Bayer also executed a guaranty, which is dated October 29, 1999. QST, however, asserts that Bayer actually signed the guaranty as late as possibly February 2000. (Pl. L.R. 56.1 ¶ 16.) QST relies on Feinberg's deposition testimony, where he testifies that Bayer did not sign its guaranty on October 29, 1999 (Feinberg Dep. at 136) and he knew this because:

You [presumably, QST's counsel] have some correspondence from the [B]ank that they kept calling and asking for it [(the signed guaranty)]. They [(Bayer)] kept delaying it. They [(the Bank)] spoke to their controller, Mike, he will get it to them. There is correspondence that I think you guys have as well, that they [(Bayer)] are getting to it, they are getting to it. But I don't think they signed that note until about February[, 2000.]
(Feinberg Dep. at 141.) Neither QST nor Feinberg, however, provides originals or copies of any of the "correspondence" between the Bank and Bayer referred to in Feinberg's deposition testimony.*fn1

2. The contingent nature of the Bayer Guaranty

Bayer executed the same guaranty as Feinberg and QST but attached a rider ("Rider A"). Rider A provided that: "Guaranty shall automatically terminate and be of no further force and effect on the earlier of (i) the termination of Norman Feinberg's employment, for cause, with the Guarantor or (ii) October 29, 2002 unless the borrower is in default at that time." (Id.)

a. QST's version of the facts

QST insists that Bayer and Feinberg negotiated Bayer's guaranty to be conditioned on Feinberg's continued employment with Bayer. As proof, QST attaches a letter from Robert I. Bayer, President of Bayer, to Feinberg, dated May 27, 1999, which states that Bayer intended to "assist with the discharge" of Crusader's obligation to the Bank for the $600,000 Crusader Loan and that

[a]ny commitment [Bayer] make[s] in this regard will be tied to [Feinberg's] employment with [Bayer] and would end on the earlier of [Feinberg's] termination of such employment by [Feinberg] voluntarily, or by [Bayer] for cause, or 36 months after [Feinberg's] employment begins.
If the loan is not rolled forward for the necessary period [(for 36 months)], we intend to work with you to recast the loan as a joint obligation involving Crusader, you and ourselves, where we would either become co-principal or guarantor of the obligation. . . . In addition, our guarantee or other obligation to the [B]ank would be conditioned on your continued employment, as indicated above.
(Pl. Ex. 10, hereinafter referred ti as the "Employment Letter"; Pl L.R. 56.1 ¶ 14.)

b. Feinberg's version of the facts

Feinberg insists that Bayer's guaranty was never conditioned on his continued employment with Bayer. (Feinberg Dep. at 173; Def. Resp. to Pl L.R. 56.1 ¶ 14.) Although Feinberg acknowledges that he received the Employment Letter from Bayer and that the Employment Letter discussed Bayer's guaranty (and/or promises to make the loan payments) contingent on his continued employment, he testifies that it was a "negotiable point," pointing out that the contingency was not in his original employment contract with Bayer. (Feinberg Dep. at 172-73.) (As indicated, however, the employment agreement said nothing at all of Bayer's guaranty.) As further proof, Feinberg provides a letter, dated October 25, 1999, that the Bank sent him, which attached the draft guaranty agreements for Feinberg, QST and Bayer. (Def Ex. 4, hereinafter referred to as the "Bank Letter.") The draft of Bayer's guaranty contained no Rider A. (Id.) But, the Bank Letter states that Feinberg should discuss the "necessary charges required to be made pursuant to Bayer's employment contract with you." (Id.)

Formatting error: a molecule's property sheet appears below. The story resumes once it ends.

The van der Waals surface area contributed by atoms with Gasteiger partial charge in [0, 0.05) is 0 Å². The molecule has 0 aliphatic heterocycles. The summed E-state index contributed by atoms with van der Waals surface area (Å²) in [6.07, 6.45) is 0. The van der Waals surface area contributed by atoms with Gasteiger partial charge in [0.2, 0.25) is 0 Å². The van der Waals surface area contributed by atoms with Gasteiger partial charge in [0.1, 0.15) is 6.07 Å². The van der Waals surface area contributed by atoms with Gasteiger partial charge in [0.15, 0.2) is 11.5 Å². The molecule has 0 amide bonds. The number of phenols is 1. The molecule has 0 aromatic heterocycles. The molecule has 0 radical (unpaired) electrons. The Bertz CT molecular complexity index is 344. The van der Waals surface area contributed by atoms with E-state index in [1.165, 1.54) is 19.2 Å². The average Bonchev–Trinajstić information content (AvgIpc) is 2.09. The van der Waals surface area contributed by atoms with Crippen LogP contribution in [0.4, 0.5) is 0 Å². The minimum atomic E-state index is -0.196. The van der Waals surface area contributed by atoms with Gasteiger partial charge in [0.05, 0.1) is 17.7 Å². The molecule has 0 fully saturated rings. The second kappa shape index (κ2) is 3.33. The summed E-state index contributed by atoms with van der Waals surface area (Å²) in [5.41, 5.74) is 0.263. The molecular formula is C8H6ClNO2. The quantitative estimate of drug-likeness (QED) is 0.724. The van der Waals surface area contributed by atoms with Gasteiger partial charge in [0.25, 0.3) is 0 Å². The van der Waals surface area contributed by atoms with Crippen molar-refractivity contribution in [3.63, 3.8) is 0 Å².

Feinberg testified that he signed and returned his guaranty based on his mistaken belief that both Bayer and QST signed and returned identical unconditional guaranties. (Feinberg Aff. ¶ 9; Feinberg Dep. at 138-39, 142, 180.) Feinberg also testified that he did not learn of the contingent nature of the Bayer Guaranty until after January 29, 2000. (Feinberg Aff. ¶ 1; Feinberg Dep. at 132; Def. Ex. 10.) Feinberg has no evidence other than his subjective belief, however, that suggests that Bayer's position was negotiable or that Bayer ever led Feinberg to so believe. Indeed, as Feinberg testified, he "didn't have [Bayer] by the handles" at the time (Feinberg Dep. at 177) and after he received the Employment Letter, he called Bayer and was told "that's it." (Id. at 179.) And there is no evidence that the parties reached any agreement at that or any other time that would suggest Bayer's conditional guaranty breached an agreement with Feinberg.*fn2

D. The default of the Crusader Loan

From November 1999 until May 2000, Bayer made monthly payments on the Crusader Loan, paying down approximately $90,000. In May and June, 2000, however, Bayer did not make the payments. On July 3, 2000, the Bank, by and through its retained counsel, sent a letter to Crusader, Feinberg and QST, copied to Bayer, informing the parties that the Crusader Loan was in default and demanding the May and June, 2000 payments along with late charges and attorneys' fees within 10 days of the letter or else it would accelerate "the entire indebtedness[.]" (Pl.Reply Ex. 1.)

In addition to the letter described above, the Bank wrote a letter to both Crusader and QST explaining that it was making a demand on Crusader and that:

Pursuant to the terms of your Commercial Guarantee demand is made upon you for payment of the delinquency within ten days of this letter. If payment is not received the entire balance will be due as described in the attached letter [(the referenced letter above)] to the borrower and we have been authorized to pursue our remedies as described in your Commercial Guarantee.
(Pl Reply Ex. 1.) According to Brian Griffin, a senior vice president and senior credit officer with the Bank, this letter was the Bank's demand on QST as a co-guarantor for the payment of the Crusader Loan. (Griffin Dep. at 48-50.)